Getting Rid of Student Loans Without Actually Paying Is Hard, but Not Impossible

Student loans are unavoidable for some. However, there are a instances where you don't have to pay them back.

Ade Hennis - Author

Feb. 15 2022, Published 5:48 a.m. ET

Student loan paperwork
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While many student loan borrowers were hoping that the student loan debt for the U.S. would be erased, that's still not the case. And with the federal student loan repayment moratorium nearing its expiration date, borrowers are looking for the best options to handle their debt.

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However, you can't just pretend your student loans aren't there and stop paying them off, as the interest will just pile up. Luckily, there are some ways to get rid of your student loans without actually paying for them.

Want to not pay student loans back? First, look for student loan forgiveness programs

student loans navient
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Student loan forgiveness programs are a great way to not pay back your student loan debt at all, and some exist already, though these forgiveness programs can be difficult to be accepted into. This is unfortunate, seeing how student loan debt in the U.S. reached a total of $1.6 trillion last year, according to NerdWallet. The average debt for bachelor’s degree holders is $28,950, while the average for graduate degree holders is $71,000.

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If you want to avoid paying back student loans, try applying for jobs that offer forgiveness plans

Some jobs offer access to forgiveness plans that can help. These plans include:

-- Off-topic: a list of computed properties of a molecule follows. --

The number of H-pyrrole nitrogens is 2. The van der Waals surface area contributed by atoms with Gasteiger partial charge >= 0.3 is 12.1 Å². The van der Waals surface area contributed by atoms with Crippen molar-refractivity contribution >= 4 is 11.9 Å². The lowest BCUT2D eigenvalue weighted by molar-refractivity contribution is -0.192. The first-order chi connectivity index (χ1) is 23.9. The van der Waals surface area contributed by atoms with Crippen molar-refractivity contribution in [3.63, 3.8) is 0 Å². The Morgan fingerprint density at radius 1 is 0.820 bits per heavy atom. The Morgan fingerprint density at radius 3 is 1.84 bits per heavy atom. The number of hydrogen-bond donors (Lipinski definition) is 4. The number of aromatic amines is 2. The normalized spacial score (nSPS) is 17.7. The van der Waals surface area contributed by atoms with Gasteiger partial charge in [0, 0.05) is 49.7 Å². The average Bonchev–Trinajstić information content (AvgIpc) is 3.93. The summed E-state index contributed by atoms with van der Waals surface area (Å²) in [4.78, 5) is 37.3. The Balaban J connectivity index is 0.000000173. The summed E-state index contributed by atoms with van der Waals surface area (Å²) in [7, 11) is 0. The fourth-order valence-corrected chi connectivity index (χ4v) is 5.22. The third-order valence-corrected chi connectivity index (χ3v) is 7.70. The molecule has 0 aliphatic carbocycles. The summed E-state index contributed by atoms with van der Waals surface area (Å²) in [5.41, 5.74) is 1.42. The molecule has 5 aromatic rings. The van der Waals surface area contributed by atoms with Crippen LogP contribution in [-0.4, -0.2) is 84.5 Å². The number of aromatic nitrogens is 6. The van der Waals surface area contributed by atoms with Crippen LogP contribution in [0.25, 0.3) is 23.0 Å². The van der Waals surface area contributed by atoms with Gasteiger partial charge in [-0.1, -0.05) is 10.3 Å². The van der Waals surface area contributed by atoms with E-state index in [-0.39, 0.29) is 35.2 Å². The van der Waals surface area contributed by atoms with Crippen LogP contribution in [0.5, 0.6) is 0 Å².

PSLF (Public Service Loan Forgiveness)

The PSLF plan is for those who work full-time for the government at the federal, state, or local level, or a not-for-profit organization. These plans typically require 120 payments, and if the debt isn’t paid off after these have been made, the rest of the debt is erased.

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Teacher Loan Forgiveness Program

Teachers can have up to $17,500 of federal student loan debt forgiven, though only those who teach math and science at a secondary school. Those who don’t meet that criteria are only eligible for up to $5,000 of forgiveness. Teachers must have a bachelor’s degree and state certification to be eligible to apply. Note that this is one of the toughest forgiveness programs to get into, even if you meet all of the eligibility criteria.

Your best bet might just be an income-driven repayment plan

Income-driven repayment plans are programs where loan payments are based on a percentage of the borrower’s discretionary income. There are four types: REPAYE, PAYE, IBR, and ICR. These plans widen the duration of your loan term but make the payments more affordable. They typically last 20 to 25 years, and if the borrower makes consistent payments throughout that period and still has debt left over, that debt is forgiven.

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The only downside of this plan is that you have to re-certify your income every year. We'll just have to keep our fingers crossed that student loan debt is canceled soon.


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